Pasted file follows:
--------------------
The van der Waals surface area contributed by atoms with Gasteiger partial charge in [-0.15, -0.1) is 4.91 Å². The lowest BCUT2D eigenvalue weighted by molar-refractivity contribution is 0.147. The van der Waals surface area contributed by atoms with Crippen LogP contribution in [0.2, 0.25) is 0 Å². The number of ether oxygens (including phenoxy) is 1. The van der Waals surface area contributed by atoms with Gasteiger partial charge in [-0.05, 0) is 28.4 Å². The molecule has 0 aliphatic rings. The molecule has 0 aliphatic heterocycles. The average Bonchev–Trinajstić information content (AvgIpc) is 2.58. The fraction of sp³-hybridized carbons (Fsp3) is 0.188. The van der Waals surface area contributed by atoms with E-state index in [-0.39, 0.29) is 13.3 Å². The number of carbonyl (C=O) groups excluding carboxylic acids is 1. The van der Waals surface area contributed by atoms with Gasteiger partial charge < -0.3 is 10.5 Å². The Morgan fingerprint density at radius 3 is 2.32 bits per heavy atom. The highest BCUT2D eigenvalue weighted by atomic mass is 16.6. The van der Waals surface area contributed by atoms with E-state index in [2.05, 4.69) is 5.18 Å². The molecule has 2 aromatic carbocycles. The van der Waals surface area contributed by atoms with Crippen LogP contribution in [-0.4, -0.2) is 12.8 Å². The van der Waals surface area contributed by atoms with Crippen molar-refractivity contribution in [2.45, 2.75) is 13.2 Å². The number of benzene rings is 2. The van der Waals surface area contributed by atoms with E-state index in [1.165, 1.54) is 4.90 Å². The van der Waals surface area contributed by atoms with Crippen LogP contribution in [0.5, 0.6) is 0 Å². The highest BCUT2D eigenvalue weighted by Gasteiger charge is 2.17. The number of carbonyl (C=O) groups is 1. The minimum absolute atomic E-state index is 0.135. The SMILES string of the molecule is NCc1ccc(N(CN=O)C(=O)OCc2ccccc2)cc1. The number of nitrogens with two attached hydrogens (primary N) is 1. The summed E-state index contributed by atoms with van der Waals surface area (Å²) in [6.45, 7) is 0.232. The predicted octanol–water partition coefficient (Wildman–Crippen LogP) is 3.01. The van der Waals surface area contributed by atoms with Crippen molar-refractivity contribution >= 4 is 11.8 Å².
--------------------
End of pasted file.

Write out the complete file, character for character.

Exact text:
The van der Waals surface area contributed by atoms with Gasteiger partial charge in [-0.15, -0.1) is 4.91 Å². The lowest BCUT2D eigenvalue weighted by molar-refractivity contribution is 0.147. The van der Waals surface area contributed by atoms with Crippen LogP contribution in [0.2, 0.25) is 0 Å². The number of ether oxygens (including phenoxy) is 1. The van der Waals surface area contributed by atoms with Gasteiger partial charge in [-0.05, 0) is 28.4 Å². The molecule has 0 aliphatic rings. The molecule has 0 aliphatic heterocycles. The average Bonchev–Trinajstić information content (AvgIpc) is 2.58. The fraction of sp³-hybridized carbons (Fsp3) is 0.188. The van der Waals surface area contributed by atoms with E-state index in [-0.39, 0.29) is 13.3 Å². The number of carbonyl (C=O) groups excluding carboxylic acids is 1. The van der Waals surface area contributed by atoms with Gasteiger partial charge < -0.3 is 10.5 Å². The Morgan fingerprint density at radius 3 is 2.32 bits per heavy atom. The highest BCUT2D eigenvalue weighted by atomic mass is 16.6. The van der Waals surface area contributed by atoms with E-state index in [2.05, 4.69) is 5.18 Å². The molecule has 2 aromatic carbocycles. The van der Waals surface area contributed by atoms with Crippen LogP contribution in [-0.4, -0.2) is 12.8 Å². The van der Waals surface area contributed by atoms with Crippen molar-refractivity contribution in [2.45, 2.75) is 13.2 Å². The number of benzene rings is 2. The van der Waals surface area contributed by atoms with E-state index in [1.165, 1.54) is 4.90 Å². The van der Waals surface area contributed by atoms with Crippen LogP contribution in [0.5, 0.6) is 0 Å². The highest BCUT2D eigenvalue weighted by Gasteiger charge is 2.17. The number of carbonyl (C=O) groups is 1. The minimum absolute atomic E-state index is 0.135. The SMILES string of the molecule is NCc1ccc(N(CN=O)C(=O)OCc2ccccc2)cc1. The number of nitrogens with two attached hydrogens (primary N) is 1. The summed E-state index contributed by atoms with van der Waals surface area (Å²) in [6.45, 7) is 0.232. The predicted octanol–water partition coefficient (Wildman–Crippen LogP) is 3.01. The van der Waals surface area contributed by atoms with Crippen molar-refractivity contribution >= 4 is 11.8 Å².